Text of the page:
Health

Covid new variant: New UK variant could be more deadly – who is most at risk?

The new UK variant of coronavirus first discovered in November is more transmissible than the older variant but it may also be more deadly, evidence suggests. Sir Patrick Vallance warned emerging data suggests it is responsible for an increase in mortality. As the Chief Scientific Advisor explained in today’s press conference, anyone who has tested positive has an increased risk of mortality when compared to the older variant.

However, according to Sir Patrick, the relative risk increases with age.

The Government’s Chief Scientific Advisor said it appears that among those in their 60s who test positive for COVID-19, 13 or 14 people in 1,000 would die compared to 10 in 1,000 in previous variants.

He qualified his comment by stressing the evidence is not conclusive at this stage. 

Sir Patrick added that the variant “will be susceptible to the vaccines”.

READ MORE: How much more deadly is the new Covid strain?

The warning was issued by one of government’s scientific advisory groups.

In a Twitter post earlier on Friday, ITV political editor Robert Peston said the government’s New and Emerging Respiratory Virus Threats Advisory Group (Nervtag) had concluded it “may be a bit more lethal than the existing strain”.

The warning comes from a statement put out by Neil Ferguson, an Imperial College professor and Nervtag member, which read: “It is a realistic possibility that the new UK variant increases the risk of death, but there is considerable remaining uncertainty.”

There is a key limitation to the evidence supporting this conclusion, however.

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“The big caveat is that we only know which strain people were infected with for about eight percent of deaths,” Peston quoted Ferguson as saying.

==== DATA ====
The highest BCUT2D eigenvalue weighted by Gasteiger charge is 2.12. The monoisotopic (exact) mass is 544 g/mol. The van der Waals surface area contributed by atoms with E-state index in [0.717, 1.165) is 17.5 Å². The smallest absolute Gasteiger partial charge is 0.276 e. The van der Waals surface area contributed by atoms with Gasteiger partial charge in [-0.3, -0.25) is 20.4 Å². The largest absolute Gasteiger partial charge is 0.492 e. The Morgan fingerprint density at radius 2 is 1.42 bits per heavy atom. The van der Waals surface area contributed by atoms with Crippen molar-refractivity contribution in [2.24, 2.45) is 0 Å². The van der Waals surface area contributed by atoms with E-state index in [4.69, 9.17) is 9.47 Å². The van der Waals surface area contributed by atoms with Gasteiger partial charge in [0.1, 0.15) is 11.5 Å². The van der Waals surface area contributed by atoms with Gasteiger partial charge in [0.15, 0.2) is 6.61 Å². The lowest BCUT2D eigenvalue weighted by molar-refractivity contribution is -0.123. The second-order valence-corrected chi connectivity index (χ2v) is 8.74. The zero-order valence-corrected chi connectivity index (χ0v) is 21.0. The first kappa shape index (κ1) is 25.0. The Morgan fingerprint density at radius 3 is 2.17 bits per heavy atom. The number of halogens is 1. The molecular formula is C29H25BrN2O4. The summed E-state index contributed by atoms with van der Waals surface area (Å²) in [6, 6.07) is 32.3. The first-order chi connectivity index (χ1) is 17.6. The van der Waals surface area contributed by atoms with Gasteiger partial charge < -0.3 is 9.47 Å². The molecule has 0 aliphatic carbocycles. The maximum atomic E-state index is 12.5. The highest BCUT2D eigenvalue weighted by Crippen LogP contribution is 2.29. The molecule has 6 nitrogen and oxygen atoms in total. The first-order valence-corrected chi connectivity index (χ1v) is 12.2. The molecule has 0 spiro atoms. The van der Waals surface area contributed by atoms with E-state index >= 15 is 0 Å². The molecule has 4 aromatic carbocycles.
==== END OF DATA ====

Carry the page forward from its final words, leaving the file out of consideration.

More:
Other variants discovered

The new, more transmissible variant of SARS-CoV-2 found in England is just one of many variations of the virus being detected around the world.

New variants of coronavirus have also been discovered in South Africa and Brazil. 

According to an article published in the British Medical Journal (BMJ), the South African variant emerged around the same time as the English one, and has since been detected in at least 20 countries.

“This variant shares similarities with the English and Brazilian variants in that it contains both the N501Y and E484K spike protein mutations,” the article states.

There are growing fears that the new variants will be resistant to the current vaccines in circulation.

The fears stem from the fact that the three main vaccines – Pfizer BioNTech, Moderna, and Oxford AstraZeneca – all target the spike protein of the virus, where these variants have mutations.

However, researchers are still “fairly confident” the vaccines will work against the new variants, the BMJ reports.

What are the main symptoms of coronavirus?

The main symptoms of coronavirus are:

  • A high temperature – this means you feel hot to touch on your chest or back (you do not need to measure your temperature)
  • A new, continuous cough – this means coughing a lot for more than an hour, or three or more coughing episodes in 24 hours (if you usually have a cough, it may be worse than usual)
  • A loss or change to your sense of smell or taste – this means you’ve noticed you cannot smell or taste anything, or things smell or taste different to normal.

According to the NHS, most people with coronavirus have at least one of these symptoms.

How to respond

If you have any of the main symptoms of coronavirus, get a test to check if you have coronavirus as soon as possible.

You and anyone you live with should stay at home and not have visitors until you get your test result – only leave your home to have a test.




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